The Mandala is a detailed sand representation of the residence of the Medicine Buddha and one will be constructed by Tibetan monks over four days in Paris while simultaneously being displayed virtually in Second Life.

This confluence of technology and religion will get the message out about the situation in Burma, according to members of the Mind Science Institute and executives at a London think tank called Unfrozenmind, who have collaborated on the Second Life simulcast of the actual event.

Not everyone - okay, no one outside the Chinese government - is all that happy about things in Burma these days so they believe this will promote awareness of the situation there and aid Monks and Nuns of Burma in their efforts at independence.

"This is about technology with a moral compass and about the promotion of universal human values" said Alexei Levene, Marketing Director of Unfrozenmind.

It's the science of medicine, in Buddhism, made of sand, but on Second Life.
I don't know how to make it any less complicated than that.
I also don't know how to make it any more complicated than that.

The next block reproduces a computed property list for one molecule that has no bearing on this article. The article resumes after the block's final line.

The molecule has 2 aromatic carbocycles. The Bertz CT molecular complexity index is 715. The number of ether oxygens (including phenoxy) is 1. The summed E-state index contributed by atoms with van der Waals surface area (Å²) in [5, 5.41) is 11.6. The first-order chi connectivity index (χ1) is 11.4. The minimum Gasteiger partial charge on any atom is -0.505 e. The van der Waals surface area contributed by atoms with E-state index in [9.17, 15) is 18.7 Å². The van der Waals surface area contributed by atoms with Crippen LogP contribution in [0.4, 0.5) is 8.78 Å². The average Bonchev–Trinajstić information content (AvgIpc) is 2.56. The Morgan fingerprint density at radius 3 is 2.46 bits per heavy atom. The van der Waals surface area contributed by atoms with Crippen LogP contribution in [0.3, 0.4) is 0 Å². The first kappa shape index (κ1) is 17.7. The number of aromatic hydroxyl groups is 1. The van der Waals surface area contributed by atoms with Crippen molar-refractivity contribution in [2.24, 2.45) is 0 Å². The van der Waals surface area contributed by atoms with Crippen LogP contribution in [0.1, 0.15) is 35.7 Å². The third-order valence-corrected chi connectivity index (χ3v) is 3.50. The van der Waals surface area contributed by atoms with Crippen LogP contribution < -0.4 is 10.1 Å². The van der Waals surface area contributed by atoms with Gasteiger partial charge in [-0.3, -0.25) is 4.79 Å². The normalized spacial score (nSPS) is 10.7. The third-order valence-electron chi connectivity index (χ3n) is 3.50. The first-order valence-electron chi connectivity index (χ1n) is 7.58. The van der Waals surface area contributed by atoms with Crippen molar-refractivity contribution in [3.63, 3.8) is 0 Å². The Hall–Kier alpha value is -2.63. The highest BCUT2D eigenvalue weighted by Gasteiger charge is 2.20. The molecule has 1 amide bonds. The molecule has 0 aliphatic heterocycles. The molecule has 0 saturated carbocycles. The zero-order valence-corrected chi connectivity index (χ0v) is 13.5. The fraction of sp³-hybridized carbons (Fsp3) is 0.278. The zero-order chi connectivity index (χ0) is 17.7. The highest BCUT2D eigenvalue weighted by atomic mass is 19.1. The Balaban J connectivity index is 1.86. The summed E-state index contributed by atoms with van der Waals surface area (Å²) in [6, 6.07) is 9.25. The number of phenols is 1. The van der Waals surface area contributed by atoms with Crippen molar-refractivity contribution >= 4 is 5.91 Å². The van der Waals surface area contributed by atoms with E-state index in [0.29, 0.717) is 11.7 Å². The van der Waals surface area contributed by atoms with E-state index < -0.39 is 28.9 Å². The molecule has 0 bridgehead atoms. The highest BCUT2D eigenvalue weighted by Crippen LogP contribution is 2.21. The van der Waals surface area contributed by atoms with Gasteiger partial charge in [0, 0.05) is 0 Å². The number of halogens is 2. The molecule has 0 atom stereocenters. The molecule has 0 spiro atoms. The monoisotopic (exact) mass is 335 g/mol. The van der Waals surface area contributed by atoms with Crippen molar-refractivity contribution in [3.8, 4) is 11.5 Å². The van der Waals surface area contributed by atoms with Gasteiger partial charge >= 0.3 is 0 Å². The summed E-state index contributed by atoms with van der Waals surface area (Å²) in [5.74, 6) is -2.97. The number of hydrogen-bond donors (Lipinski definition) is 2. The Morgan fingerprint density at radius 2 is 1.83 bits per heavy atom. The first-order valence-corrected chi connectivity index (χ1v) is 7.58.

Which is pretty Zen of me, when you think about it.

Says Ven, Geshe Thupten Khedroup, Meditation Director of MindScience Institute. "Monks and Nuns of Burma have shown great compassion and courage demonstrating for freedom and democracy. Those who believe in human rights and human dignity must show solidarity with the Burmese people. This Mandala is dedicated to the peace and happiness of all beings, and especially to those who are suffering in Burma at this time."

Both the actual and virtual Mandalas are free events open to everyone. If you want to check it out in Second Life, go here.

Info on the MindScience Institute here.

"Unfrozenmind Ltd is a Strategic Innovation thinktank that helps executives and organizations to create BrandNewOceans by learning to design their futures."

That's their description. I have no idea what that means but it sounds like the coolest job ever and you can try to schmooze your way into joining them here.